Chinese New Year: A lesson on how to eat a year’s worth of luck

Chinese New Year falls on Sunday, February 10 this year, when we kick off the year of the snake. Snake personalities are known to be acute, cunning, aware, proud, vain, and vicious at times. My mother was a snake, so besides the fact that my teenage years represented an era of nonstop nuclear warfare in our house, I appreciate this cycle of the Chinese Zodiac much more than most.

I’m ready to kick off this lunar year in DC right, then. There are certain foods one must eat during Chinese New Year to bring in luck for the home and the family, and to be frank, for oneself. And though the New Year is a one-day holiday, celebrations often extend for a week before and after – which means a lot of eating potential. While it seems like every single foodstuff has a corresponding symbolic meaning in the Chinese culture , I’ve selected a list of 8 the most symbolic foods to eat over the holiday, where to find some of their best iterations throughout the city, plus why exactly you’ll be eating them in the first place.

eel noodles


We here in DC look to cities like LA and NY with ramen envy. So instead of that brothy, porky, noodly combo, let’s stretch our imaginations and parla Italiano for a second. Legend has it that Marco Polo brought the concept of spaghetti to Italy via China, so we’ll play that card here. DC has no shortage of Italian gems, but this year’s standout has got to be Fabio Trabocchi’s Fiola.  If you haven’t heard of Fiola yet this year, you’ve got to be living in China or something.

Noodles are a symbol of longevity. The longer, the better. So order up some spaghetti, bucatini, or fettucine on Fiola’s menu, and leave that short stubby orecchiete stuff for another day.

market fish

Whole Fish

Thank you Chesapeake Bay, for your abundance of seafood. Thank you for your oysters,  your crabs, your whiting and your hake. Thank you for providing the folks here in DC with an orchestra of tasty delights from your waters. Finally, thank you, Farmers Fishers Bakers, for opening this past year and bringing us the most sustainable of your daily catch.

In Chinese, the word for fish is a homanym for abundance, and symbolizes just that.  Traditionally fish is served steamed, always whole – representing prosperity for the whole year, from head to tail. 



It’s winter. Where do you think you’re getting fresh peaches around here? Now’s the time to look for the little sugary fruits baked into pies! Dangerous Pies DC, with it’s rock star mentality and hand made pies, is serving up both sweet and savory desserts as a part of H Street’s growing food scene. If you can’t get out to H Street, don’t fret. – Dangerous Pies is now going mobile, bringing a bit more abundance of goodness to my stomach, and unfortunately, my thighs too.

Peaches are often brought as housewarming gifts, as ancestral offerings, or displayed in the home, symbolic of youth and eternal longevity. China is the number one producer of peaches in the world. 



Mmmmm… little packets of meats and veggies wrapped in a thick fluffy dough. Hey now, we may be stretching our imaginations for a bit, but isn’t the empanada, like, the dumpling of South America? Check out DC empanada’s new outpost at Union Market, with a rotating menu ready to please all senses. Favorites include the WMD- Weapon of Mass Deliciousness (Chili and cheese), the The Badass (Buffalo chicken and blue cheese), and the Tio Shawn (black beans, rice, cheese, chipotle). Yes, that last one’s vegetarian, but yes, it’s tasty and a personal favorite.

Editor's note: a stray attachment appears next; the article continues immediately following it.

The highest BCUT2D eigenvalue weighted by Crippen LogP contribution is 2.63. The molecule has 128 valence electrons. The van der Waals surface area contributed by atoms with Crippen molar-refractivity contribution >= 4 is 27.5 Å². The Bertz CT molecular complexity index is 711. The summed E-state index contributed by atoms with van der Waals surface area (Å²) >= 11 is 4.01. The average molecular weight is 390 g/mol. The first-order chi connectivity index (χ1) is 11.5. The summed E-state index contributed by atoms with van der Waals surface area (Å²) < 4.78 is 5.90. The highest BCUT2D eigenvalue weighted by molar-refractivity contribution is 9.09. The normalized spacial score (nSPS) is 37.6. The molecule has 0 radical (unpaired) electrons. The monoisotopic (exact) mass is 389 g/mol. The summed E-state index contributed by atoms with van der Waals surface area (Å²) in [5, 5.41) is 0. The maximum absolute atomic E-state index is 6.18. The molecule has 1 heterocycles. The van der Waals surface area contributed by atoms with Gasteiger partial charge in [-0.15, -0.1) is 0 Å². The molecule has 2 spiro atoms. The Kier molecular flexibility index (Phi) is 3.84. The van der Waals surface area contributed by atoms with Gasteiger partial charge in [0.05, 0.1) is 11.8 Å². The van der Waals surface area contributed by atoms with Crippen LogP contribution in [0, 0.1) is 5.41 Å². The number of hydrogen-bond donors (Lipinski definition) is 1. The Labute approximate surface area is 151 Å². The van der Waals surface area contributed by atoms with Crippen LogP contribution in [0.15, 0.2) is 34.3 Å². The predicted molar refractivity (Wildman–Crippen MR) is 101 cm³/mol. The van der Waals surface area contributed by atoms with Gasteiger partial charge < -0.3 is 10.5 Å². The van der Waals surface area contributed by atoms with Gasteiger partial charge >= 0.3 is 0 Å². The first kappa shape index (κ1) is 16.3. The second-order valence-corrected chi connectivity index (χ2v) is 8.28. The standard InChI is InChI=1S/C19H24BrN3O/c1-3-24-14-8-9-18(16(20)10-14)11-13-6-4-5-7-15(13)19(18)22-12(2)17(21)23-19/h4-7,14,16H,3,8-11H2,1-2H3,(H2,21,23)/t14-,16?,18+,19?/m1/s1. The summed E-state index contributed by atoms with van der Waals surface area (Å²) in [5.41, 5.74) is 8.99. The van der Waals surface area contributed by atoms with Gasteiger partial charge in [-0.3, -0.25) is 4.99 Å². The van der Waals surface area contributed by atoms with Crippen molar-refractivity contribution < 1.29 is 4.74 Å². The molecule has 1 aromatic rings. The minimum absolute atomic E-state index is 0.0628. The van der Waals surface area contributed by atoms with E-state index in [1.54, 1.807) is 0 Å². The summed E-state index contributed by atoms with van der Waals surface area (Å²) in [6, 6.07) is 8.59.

Traditional dumplings resemble the ancient golden nuggets used as currency in medieval China, and are symbolic for wealth and prosperity. Mo’ dumplings mo’ money (I think this expression just might catch on).

chinese candies


That Georgetown Cupcake line don’t lie, we Washingtonians need our sugar fix. Rather that a cupcake though, I’d rather indulge in the cupcake’s daintier little sister, the macaron. This French staple has officially arrived thanks to DC Patisserie. Indulgent enough to pass for a special-holiday treat, plus small enough to pop a few at a time, the macaron is the perfect sweet treat.

Sweet desserts for a sweet year. Though the Chinese don’t often have an abundance of sweets and desserts in their cuisine, the New Year is a time when they roll up their sleeves and pull a few tricks out from their sleeves. Tiny red-wrapper candies are passed out to kids, and cakes and tarts are baked for dinners and parties.


Tangerines and Oranges

To balance out your new diet of empanadas, pies, and macarons, maybe a little something fresh would be appropriate. Thankfully little clementines are the winter darling of the produce world. I’m always searching to get my hands on a little extra Vitamin C in the wintertime, and popping a few of these for an afternoon snack do just the trick. Korean grocer giant H-Mart carries these by the carton, and for cheap. That’s some good fortune for both you and your wallet.

In Chinese, the word tangerine sounds a lot like the word ‘luck’. Additionally, oranges represent abundance. So pairing a bowl of oranges along with tangerines, means you’ll have abundant luck. Even better, the more leaves that are on the tangerines the better – those symbolize life and longevity! You know, in case eating those noodles didn’t do the trick.

red beans and dates

Nien Gao

A dessert with dates and beans? Hey, I warned you earlier, the Chinese don’t really do sweets and desserts. But actually the floating red dates and sweet red beans suspended in glutinous rice flour is actually…well, quite good. You know who does glutinous rice and sweet red bean paste better than the Chinese, though? The Japanese, and their mochi (though, I might be starting WWIII with this statement). Tiny little Hana Market, tucked on a corner of U street adjacent to a fire station, is one of the only authentic Asian markets in the district, and a good one at that. Stocked from floor to ceiling with hundreds of varieties of Japanese goods, you can find mochi in their refrigerated cases.